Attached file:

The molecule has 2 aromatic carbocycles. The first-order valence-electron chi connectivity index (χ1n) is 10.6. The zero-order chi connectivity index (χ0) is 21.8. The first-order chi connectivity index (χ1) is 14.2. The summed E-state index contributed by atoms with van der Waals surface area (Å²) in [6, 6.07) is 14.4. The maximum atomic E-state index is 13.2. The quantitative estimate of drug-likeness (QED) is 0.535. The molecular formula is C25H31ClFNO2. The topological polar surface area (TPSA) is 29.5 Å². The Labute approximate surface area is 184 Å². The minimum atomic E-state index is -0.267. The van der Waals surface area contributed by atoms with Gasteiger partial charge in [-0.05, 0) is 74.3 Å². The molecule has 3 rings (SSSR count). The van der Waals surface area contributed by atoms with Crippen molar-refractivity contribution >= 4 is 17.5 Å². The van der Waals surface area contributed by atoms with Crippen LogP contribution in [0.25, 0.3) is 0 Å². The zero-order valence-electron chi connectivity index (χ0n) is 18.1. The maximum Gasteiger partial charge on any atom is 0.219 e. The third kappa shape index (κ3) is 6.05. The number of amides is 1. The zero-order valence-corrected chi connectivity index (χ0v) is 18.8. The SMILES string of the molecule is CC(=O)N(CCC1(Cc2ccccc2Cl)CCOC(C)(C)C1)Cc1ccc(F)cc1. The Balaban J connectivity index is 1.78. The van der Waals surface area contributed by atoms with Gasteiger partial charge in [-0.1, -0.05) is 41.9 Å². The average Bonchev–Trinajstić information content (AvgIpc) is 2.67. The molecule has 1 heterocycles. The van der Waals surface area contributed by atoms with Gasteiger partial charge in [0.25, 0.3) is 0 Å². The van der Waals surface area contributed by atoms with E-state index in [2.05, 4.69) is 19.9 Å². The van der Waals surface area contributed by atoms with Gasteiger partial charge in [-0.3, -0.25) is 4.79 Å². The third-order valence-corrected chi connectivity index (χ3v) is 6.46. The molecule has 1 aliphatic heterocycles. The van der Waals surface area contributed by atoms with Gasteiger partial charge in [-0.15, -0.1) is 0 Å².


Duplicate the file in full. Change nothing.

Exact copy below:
The molecule has 2 aromatic carbocycles. The first-order valence-electron chi connectivity index (χ1n) is 10.6. The zero-order chi connectivity index (χ0) is 21.8. The first-order chi connectivity index (χ1) is 14.2. The summed E-state index contributed by atoms with van der Waals surface area (Å²) in [6, 6.07) is 14.4. The maximum atomic E-state index is 13.2. The quantitative estimate of drug-likeness (QED) is 0.535. The molecular formula is C25H31ClFNO2. The topological polar surface area (TPSA) is 29.5 Å². The Labute approximate surface area is 184 Å². The minimum atomic E-state index is -0.267. The van der Waals surface area contributed by atoms with Gasteiger partial charge in [-0.05, 0) is 74.3 Å². The molecule has 3 rings (SSSR count). The van der Waals surface area contributed by atoms with Crippen molar-refractivity contribution >= 4 is 17.5 Å². The van der Waals surface area contributed by atoms with Crippen LogP contribution in [0.25, 0.3) is 0 Å². The zero-order valence-electron chi connectivity index (χ0n) is 18.1. The maximum Gasteiger partial charge on any atom is 0.219 e. The third kappa shape index (κ3) is 6.05. The number of amides is 1. The zero-order valence-corrected chi connectivity index (χ0v) is 18.8. The SMILES string of the molecule is CC(=O)N(CCC1(Cc2ccccc2Cl)CCOC(C)(C)C1)Cc1ccc(F)cc1. The Balaban J connectivity index is 1.78. The van der Waals surface area contributed by atoms with Gasteiger partial charge in [-0.1, -0.05) is 41.9 Å². The average Bonchev–Trinajstić information content (AvgIpc) is 2.67. The molecule has 1 heterocycles. The van der Waals surface area contributed by atoms with Gasteiger partial charge in [0.25, 0.3) is 0 Å². The van der Waals surface area contributed by atoms with E-state index in [2.05, 4.69) is 19.9 Å². The van der Waals surface area contributed by atoms with Gasteiger partial charge in [-0.3, -0.25) is 4.79 Å². The third-order valence-corrected chi connectivity index (χ3v) is 6.46. The molecule has 1 aliphatic heterocycles. The van der Waals surface area contributed by atoms with Gasteiger partial charge in [-0.15, -0.1) is 0 Å².